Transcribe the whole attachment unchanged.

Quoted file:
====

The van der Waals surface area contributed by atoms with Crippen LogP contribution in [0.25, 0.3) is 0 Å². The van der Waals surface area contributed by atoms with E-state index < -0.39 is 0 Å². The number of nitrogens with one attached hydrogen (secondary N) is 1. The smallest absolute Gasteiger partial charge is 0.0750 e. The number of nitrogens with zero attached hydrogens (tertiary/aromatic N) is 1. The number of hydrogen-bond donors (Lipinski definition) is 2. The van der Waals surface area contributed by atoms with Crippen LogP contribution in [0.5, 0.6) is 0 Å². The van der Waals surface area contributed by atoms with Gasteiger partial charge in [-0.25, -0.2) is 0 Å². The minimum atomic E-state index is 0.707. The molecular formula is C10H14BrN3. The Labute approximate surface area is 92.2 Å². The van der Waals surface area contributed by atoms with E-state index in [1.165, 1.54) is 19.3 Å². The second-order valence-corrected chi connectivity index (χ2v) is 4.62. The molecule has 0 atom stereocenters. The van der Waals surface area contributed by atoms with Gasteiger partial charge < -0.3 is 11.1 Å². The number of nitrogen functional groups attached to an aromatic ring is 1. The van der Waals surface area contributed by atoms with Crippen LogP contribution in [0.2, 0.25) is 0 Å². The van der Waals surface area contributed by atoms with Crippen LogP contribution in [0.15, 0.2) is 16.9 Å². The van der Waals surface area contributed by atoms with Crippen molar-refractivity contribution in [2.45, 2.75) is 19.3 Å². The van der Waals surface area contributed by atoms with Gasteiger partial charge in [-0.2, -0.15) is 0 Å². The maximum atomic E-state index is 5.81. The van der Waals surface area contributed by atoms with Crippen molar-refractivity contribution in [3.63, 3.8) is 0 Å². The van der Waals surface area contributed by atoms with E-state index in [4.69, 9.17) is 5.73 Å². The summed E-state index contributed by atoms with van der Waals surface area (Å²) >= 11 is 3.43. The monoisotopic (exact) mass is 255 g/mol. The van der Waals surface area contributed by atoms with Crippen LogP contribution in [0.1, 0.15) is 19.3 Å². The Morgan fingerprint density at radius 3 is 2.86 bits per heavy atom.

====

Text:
The van der Waals surface area contributed by atoms with Crippen LogP contribution in [0.25, 0.3) is 0 Å². The van der Waals surface area contributed by atoms with E-state index < -0.39 is 0 Å². The number of nitrogens with one attached hydrogen (secondary N) is 1. The smallest absolute Gasteiger partial charge is 0.0750 e. The number of nitrogens with zero attached hydrogens (tertiary/aromatic N) is 1. The number of hydrogen-bond donors (Lipinski definition) is 2. The van der Waals surface area contributed by atoms with Crippen LogP contribution in [0.5, 0.6) is 0 Å². The van der Waals surface area contributed by atoms with Gasteiger partial charge in [-0.25, -0.2) is 0 Å². The minimum atomic E-state index is 0.707. The molecular formula is C10H14BrN3. The Labute approximate surface area is 92.2 Å². The van der Waals surface area contributed by atoms with E-state index in [1.165, 1.54) is 19.3 Å². The second-order valence-corrected chi connectivity index (χ2v) is 4.62. The molecule has 0 atom stereocenters. The van der Waals surface area contributed by atoms with Gasteiger partial charge < -0.3 is 11.1 Å². The number of nitrogen functional groups attached to an aromatic ring is 1. The van der Waals surface area contributed by atoms with Crippen LogP contribution in [0.2, 0.25) is 0 Å². The van der Waals surface area contributed by atoms with Crippen LogP contribution in [0.15, 0.2) is 16.9 Å². The van der Waals surface area contributed by atoms with Crippen molar-refractivity contribution in [2.45, 2.75) is 19.3 Å². The van der Waals surface area contributed by atoms with Gasteiger partial charge in [-0.2, -0.15) is 0 Å². The maximum atomic E-state index is 5.81. The van der Waals surface area contributed by atoms with Crippen molar-refractivity contribution in [3.63, 3.8) is 0 Å². The van der Waals surface area contributed by atoms with E-state index in [4.69, 9.17) is 5.73 Å². The summed E-state index contributed by atoms with van der Waals surface area (Å²) >= 11 is 3.43. The monoisotopic (exact) mass is 255 g/mol. The van der Waals surface area contributed by atoms with Crippen LogP contribution in [0.1, 0.15) is 19.3 Å². The Morgan fingerprint density at radius 3 is 2.86 bits per heavy atom.